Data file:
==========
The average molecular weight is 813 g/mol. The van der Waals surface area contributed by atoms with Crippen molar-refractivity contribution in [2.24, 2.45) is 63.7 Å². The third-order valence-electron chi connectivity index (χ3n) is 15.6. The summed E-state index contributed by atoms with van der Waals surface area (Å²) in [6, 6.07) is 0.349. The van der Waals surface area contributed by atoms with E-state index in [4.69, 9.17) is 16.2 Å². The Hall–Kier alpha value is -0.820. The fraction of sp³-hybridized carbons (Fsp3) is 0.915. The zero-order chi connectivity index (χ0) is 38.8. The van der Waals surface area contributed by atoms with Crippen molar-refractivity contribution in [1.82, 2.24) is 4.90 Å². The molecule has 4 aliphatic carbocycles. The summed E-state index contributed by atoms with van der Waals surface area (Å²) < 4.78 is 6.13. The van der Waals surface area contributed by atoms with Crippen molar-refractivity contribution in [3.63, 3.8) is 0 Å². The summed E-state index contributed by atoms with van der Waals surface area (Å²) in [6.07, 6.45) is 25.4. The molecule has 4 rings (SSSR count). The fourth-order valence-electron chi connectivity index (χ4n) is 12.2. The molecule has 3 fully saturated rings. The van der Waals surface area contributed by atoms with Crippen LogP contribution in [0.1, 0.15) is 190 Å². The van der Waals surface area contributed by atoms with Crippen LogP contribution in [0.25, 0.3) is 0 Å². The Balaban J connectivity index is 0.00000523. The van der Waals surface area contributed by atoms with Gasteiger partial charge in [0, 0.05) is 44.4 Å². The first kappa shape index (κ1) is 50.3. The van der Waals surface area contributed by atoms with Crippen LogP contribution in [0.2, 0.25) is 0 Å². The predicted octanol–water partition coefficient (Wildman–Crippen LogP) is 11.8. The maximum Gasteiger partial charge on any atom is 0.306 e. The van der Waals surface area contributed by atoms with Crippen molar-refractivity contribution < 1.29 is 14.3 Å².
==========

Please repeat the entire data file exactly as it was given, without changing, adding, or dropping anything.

The average molecular weight is 813 g/mol. The van der Waals surface area contributed by atoms with Crippen molar-refractivity contribution in [2.24, 2.45) is 63.7 Å². The third-order valence-electron chi connectivity index (χ3n) is 15.6. The summed E-state index contributed by atoms with van der Waals surface area (Å²) in [6, 6.07) is 0.349. The van der Waals surface area contributed by atoms with E-state index in [4.69, 9.17) is 16.2 Å². The Hall–Kier alpha value is -0.820. The fraction of sp³-hybridized carbons (Fsp3) is 0.915. The zero-order chi connectivity index (χ0) is 38.8. The van der Waals surface area contributed by atoms with Crippen molar-refractivity contribution in [1.82, 2.24) is 4.90 Å². The molecule has 4 aliphatic carbocycles. The summed E-state index contributed by atoms with van der Waals surface area (Å²) < 4.78 is 6.13. The van der Waals surface area contributed by atoms with Crippen molar-refractivity contribution in [3.63, 3.8) is 0 Å². The summed E-state index contributed by atoms with van der Waals surface area (Å²) in [6.07, 6.45) is 25.4. The molecule has 4 rings (SSSR count). The fourth-order valence-electron chi connectivity index (χ4n) is 12.2. The molecule has 3 fully saturated rings. The van der Waals surface area contributed by atoms with Crippen LogP contribution in [0.1, 0.15) is 190 Å². The van der Waals surface area contributed by atoms with Crippen LogP contribution in [0.25, 0.3) is 0 Å². The Balaban J connectivity index is 0.00000523. The van der Waals surface area contributed by atoms with Gasteiger partial charge in [0, 0.05) is 44.4 Å². The first kappa shape index (κ1) is 50.3. The van der Waals surface area contributed by atoms with Crippen LogP contribution in [0.2, 0.25) is 0 Å². The predicted octanol–water partition coefficient (Wildman–Crippen LogP) is 11.8. The maximum Gasteiger partial charge on any atom is 0.306 e. The van der Waals surface area contributed by atoms with Crippen molar-refractivity contribution < 1.29 is 14.3 Å².